Of course, the real joy of this trip comes in the Christian aspect of this. Because of the above challenges, tensions were at some times high. I believe we grew as a result of them. No matter how hard you try, when you go halfway around the world to do some work like this, there will be some pieces of information that will not be communicated to you. For example, two members of the team went to Thulamahashe. We were told there wasn't wifi at the church we were going to. When the team completed the 6 hour drive to get there, replacing a flat tire on the way, they observed they had wifi, but that it didn't cover all the area that they wanted covered, and that there weren't power or LAN connections at all of the desired locations. Consequently, the work was left incomplete; we will be providing them instructions so they can finish it.

While that was going on, work was getting going at the main campus as well. We ran into hurdles because of lack of knowledge regarding their network and inability to get the hardware we needed. At times, the tension from this inability to complete things was really heavy over all of us. However, mixed in with all of this were several excellent moments of Christian ministry discussion. We spent a lot of time with Cheri, mentioned above, as well as a man named Lloyd Solomons, a pastor who is heavily involved in Nazarene Youth International in South Africa. Two members of the team rode as Lloyd made the above 6 hour each way drive, and to hear the team member's descriptions, they exchanged testimony stories along the way. The members of the team were really moved by this.

I also had excellent conversations with Lloyd, including some regarding South African youth and how when children are growing up they are thinking about what they want to be and gangster is not being considered at that point, yet due to life circumstances or sometimes poor choices, that is where some people end up. We also had excellent chats regarding other ministry topics like what should we be doing when pastors fail or members backslide.

I also spent parts of couple days at the Africa Regional Nazarene office. They needed some tech assistance and we provided that to them. The excellent conversations I had with them while working there will stick with me for awhile; they are really devoted to the service piece of Christianity. This, while not the entire Gospel, is an essential piece, and is one way to help tell if we really are new creations in Him. Jesus showed Himself to be the ultimate servant.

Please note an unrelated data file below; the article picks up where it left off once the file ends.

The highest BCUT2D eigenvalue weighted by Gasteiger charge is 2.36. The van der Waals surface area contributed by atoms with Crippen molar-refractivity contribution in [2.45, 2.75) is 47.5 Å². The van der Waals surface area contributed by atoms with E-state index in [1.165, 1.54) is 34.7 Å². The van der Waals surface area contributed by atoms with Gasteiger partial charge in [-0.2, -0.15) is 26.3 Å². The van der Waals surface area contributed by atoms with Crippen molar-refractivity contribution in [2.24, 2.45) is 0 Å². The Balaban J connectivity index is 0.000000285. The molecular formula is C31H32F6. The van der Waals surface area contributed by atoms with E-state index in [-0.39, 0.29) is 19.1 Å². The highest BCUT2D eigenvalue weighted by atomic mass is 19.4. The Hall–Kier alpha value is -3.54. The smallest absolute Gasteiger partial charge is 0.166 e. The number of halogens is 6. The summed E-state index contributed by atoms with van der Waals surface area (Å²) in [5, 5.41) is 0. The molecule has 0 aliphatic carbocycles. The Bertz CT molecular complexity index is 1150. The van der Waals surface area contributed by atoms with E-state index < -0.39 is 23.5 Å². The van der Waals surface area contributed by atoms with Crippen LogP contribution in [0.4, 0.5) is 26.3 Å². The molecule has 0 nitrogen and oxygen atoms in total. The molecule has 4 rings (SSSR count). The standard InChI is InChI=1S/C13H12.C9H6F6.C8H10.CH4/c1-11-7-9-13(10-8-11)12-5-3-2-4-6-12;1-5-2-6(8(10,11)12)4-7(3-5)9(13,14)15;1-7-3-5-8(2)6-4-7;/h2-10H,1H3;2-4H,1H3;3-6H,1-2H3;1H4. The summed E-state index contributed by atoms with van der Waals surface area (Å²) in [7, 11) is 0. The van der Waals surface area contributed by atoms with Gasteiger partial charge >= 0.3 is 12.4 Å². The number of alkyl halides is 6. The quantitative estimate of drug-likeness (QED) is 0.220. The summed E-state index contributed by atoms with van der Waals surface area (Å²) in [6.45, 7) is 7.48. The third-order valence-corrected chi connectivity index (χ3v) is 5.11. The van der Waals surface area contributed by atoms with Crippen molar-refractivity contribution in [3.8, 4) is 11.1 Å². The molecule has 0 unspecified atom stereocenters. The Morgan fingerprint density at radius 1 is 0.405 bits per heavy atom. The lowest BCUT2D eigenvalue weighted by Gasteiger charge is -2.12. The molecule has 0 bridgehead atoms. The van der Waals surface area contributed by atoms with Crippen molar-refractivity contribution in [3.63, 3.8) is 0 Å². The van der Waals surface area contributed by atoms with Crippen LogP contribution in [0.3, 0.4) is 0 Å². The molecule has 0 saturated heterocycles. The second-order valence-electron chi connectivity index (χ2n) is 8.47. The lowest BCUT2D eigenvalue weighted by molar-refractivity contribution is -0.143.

In the section of South Africa that we were in, it was different from the USA, but not so different that we couldn't cope. Food tasted slightly different and so did bottled drinks. The food was mostly recognizable, so that made it easier to deal with, though we did bring some food with us just incase. We ate a lot of sandwiches while we were there trying to keep it simple, eating a couple meals outside the facility as well. We did spend a couple days out on safari at Pilanesburg, having an encounter with a bull elephant that made our van's driver use reverse to keep us a safe distance away.

What I really came away with primarily was a vast difference in the everyday existence of South Africans vs. USA residents, as well as consciously examining all that I am doing now that I am back home. When I first got home, this was especially evident. I recall sitting down to watch a little TV and do some tech things the day after I got home and thought, this seems a little out of place in comparison to the last couple weeks. I was in a sense convicted when comparing these activities to those I saw while there. The Regional office time was also tremendously impactful to me; encountering technical folks who were also using their skills for His kingdom was most motivating.